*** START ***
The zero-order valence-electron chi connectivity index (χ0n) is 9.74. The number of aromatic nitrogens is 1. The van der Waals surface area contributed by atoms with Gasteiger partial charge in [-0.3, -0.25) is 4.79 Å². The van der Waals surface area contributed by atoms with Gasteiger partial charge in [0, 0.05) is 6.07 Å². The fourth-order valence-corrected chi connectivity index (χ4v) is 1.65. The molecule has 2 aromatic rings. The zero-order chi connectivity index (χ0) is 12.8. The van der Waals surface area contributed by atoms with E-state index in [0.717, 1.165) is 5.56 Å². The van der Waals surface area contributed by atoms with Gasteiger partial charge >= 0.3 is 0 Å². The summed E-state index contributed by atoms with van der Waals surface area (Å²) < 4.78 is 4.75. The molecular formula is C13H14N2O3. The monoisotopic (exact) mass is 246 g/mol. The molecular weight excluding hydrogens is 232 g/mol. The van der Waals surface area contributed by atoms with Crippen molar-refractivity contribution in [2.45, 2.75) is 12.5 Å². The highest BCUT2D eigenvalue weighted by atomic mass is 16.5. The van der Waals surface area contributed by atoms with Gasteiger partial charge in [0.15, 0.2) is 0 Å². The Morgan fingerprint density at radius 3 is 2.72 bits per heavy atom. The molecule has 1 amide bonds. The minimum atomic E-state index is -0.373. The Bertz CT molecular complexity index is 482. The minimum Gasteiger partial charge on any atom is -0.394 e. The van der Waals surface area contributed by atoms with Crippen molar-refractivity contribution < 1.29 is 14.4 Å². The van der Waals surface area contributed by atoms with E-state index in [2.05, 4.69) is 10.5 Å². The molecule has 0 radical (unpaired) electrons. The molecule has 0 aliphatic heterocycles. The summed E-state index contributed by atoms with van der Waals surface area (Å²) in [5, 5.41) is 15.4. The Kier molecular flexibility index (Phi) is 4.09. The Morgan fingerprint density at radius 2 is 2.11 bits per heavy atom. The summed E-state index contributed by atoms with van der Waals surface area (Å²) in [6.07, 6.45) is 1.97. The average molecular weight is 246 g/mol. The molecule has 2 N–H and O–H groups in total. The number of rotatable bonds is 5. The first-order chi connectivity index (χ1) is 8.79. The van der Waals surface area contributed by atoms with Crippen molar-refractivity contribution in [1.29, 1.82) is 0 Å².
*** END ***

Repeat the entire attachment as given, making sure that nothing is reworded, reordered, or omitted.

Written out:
The zero-order valence-electron chi connectivity index (χ0n) is 9.74. The number of aromatic nitrogens is 1. The van der Waals surface area contributed by atoms with Gasteiger partial charge in [-0.3, -0.25) is 4.79 Å². The van der Waals surface area contributed by atoms with Gasteiger partial charge in [0, 0.05) is 6.07 Å². The fourth-order valence-corrected chi connectivity index (χ4v) is 1.65. The molecule has 2 aromatic rings. The zero-order chi connectivity index (χ0) is 12.8. The van der Waals surface area contributed by atoms with E-state index in [0.717, 1.165) is 5.56 Å². The van der Waals surface area contributed by atoms with Gasteiger partial charge >= 0.3 is 0 Å². The summed E-state index contributed by atoms with van der Waals surface area (Å²) < 4.78 is 4.75. The molecular formula is C13H14N2O3. The monoisotopic (exact) mass is 246 g/mol. The molecular weight excluding hydrogens is 232 g/mol. The van der Waals surface area contributed by atoms with Crippen molar-refractivity contribution in [2.45, 2.75) is 12.5 Å². The highest BCUT2D eigenvalue weighted by atomic mass is 16.5. The van der Waals surface area contributed by atoms with Gasteiger partial charge in [0.15, 0.2) is 0 Å². The Morgan fingerprint density at radius 3 is 2.72 bits per heavy atom. The molecule has 1 amide bonds. The minimum atomic E-state index is -0.373. The Bertz CT molecular complexity index is 482. The minimum Gasteiger partial charge on any atom is -0.394 e. The van der Waals surface area contributed by atoms with Crippen molar-refractivity contribution < 1.29 is 14.4 Å². The van der Waals surface area contributed by atoms with E-state index in [2.05, 4.69) is 10.5 Å². The molecule has 0 radical (unpaired) electrons. The molecule has 0 aliphatic heterocycles. The summed E-state index contributed by atoms with van der Waals surface area (Å²) in [5, 5.41) is 15.4. The Kier molecular flexibility index (Phi) is 4.09. The Morgan fingerprint density at radius 2 is 2.11 bits per heavy atom. The summed E-state index contributed by atoms with van der Waals surface area (Å²) in [6.07, 6.45) is 1.97. The average molecular weight is 246 g/mol. The molecule has 2 N–H and O–H groups in total. The number of rotatable bonds is 5. The first-order chi connectivity index (χ1) is 8.79. The van der Waals surface area contributed by atoms with Crippen molar-refractivity contribution in [1.29, 1.82) is 0 Å².